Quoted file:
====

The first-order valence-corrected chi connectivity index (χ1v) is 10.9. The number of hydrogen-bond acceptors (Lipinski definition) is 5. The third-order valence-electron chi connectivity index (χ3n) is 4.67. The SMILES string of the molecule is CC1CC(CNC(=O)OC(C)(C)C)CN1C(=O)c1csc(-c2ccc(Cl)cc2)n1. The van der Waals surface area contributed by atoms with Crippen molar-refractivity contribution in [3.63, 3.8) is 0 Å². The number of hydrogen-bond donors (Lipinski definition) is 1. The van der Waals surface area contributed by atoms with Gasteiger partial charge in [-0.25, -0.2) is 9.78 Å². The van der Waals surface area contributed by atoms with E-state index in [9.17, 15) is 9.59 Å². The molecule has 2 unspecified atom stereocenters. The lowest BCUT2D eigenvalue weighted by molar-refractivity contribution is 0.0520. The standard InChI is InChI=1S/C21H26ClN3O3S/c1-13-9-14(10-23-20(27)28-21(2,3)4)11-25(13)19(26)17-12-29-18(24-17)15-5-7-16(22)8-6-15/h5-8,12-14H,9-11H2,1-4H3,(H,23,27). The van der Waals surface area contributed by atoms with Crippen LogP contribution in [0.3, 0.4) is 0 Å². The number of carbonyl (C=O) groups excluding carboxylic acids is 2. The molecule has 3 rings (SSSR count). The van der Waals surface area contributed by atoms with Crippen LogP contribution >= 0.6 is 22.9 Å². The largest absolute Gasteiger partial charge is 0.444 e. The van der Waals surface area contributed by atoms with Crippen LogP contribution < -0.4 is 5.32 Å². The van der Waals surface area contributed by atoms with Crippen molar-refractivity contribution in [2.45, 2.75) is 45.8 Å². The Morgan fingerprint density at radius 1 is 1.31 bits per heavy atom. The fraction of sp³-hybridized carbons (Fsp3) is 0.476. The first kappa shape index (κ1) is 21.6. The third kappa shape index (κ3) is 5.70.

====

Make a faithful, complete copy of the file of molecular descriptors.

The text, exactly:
The first-order valence-corrected chi connectivity index (χ1v) is 10.9. The number of hydrogen-bond acceptors (Lipinski definition) is 5. The third-order valence-electron chi connectivity index (χ3n) is 4.67. The SMILES string of the molecule is CC1CC(CNC(=O)OC(C)(C)C)CN1C(=O)c1csc(-c2ccc(Cl)cc2)n1. The van der Waals surface area contributed by atoms with Crippen molar-refractivity contribution in [3.63, 3.8) is 0 Å². The number of hydrogen-bond donors (Lipinski definition) is 1. The van der Waals surface area contributed by atoms with Gasteiger partial charge in [-0.25, -0.2) is 9.78 Å². The van der Waals surface area contributed by atoms with E-state index in [9.17, 15) is 9.59 Å². The molecule has 2 unspecified atom stereocenters. The lowest BCUT2D eigenvalue weighted by molar-refractivity contribution is 0.0520. The standard InChI is InChI=1S/C21H26ClN3O3S/c1-13-9-14(10-23-20(27)28-21(2,3)4)11-25(13)19(26)17-12-29-18(24-17)15-5-7-16(22)8-6-15/h5-8,12-14H,9-11H2,1-4H3,(H,23,27). The van der Waals surface area contributed by atoms with Crippen LogP contribution in [0.3, 0.4) is 0 Å². The number of carbonyl (C=O) groups excluding carboxylic acids is 2. The molecule has 3 rings (SSSR count). The van der Waals surface area contributed by atoms with Crippen LogP contribution >= 0.6 is 22.9 Å². The largest absolute Gasteiger partial charge is 0.444 e. The van der Waals surface area contributed by atoms with Crippen LogP contribution < -0.4 is 5.32 Å². The van der Waals surface area contributed by atoms with Crippen molar-refractivity contribution in [2.45, 2.75) is 45.8 Å². The Morgan fingerprint density at radius 1 is 1.31 bits per heavy atom. The fraction of sp³-hybridized carbons (Fsp3) is 0.476. The first kappa shape index (κ1) is 21.6. The third kappa shape index (κ3) is 5.70.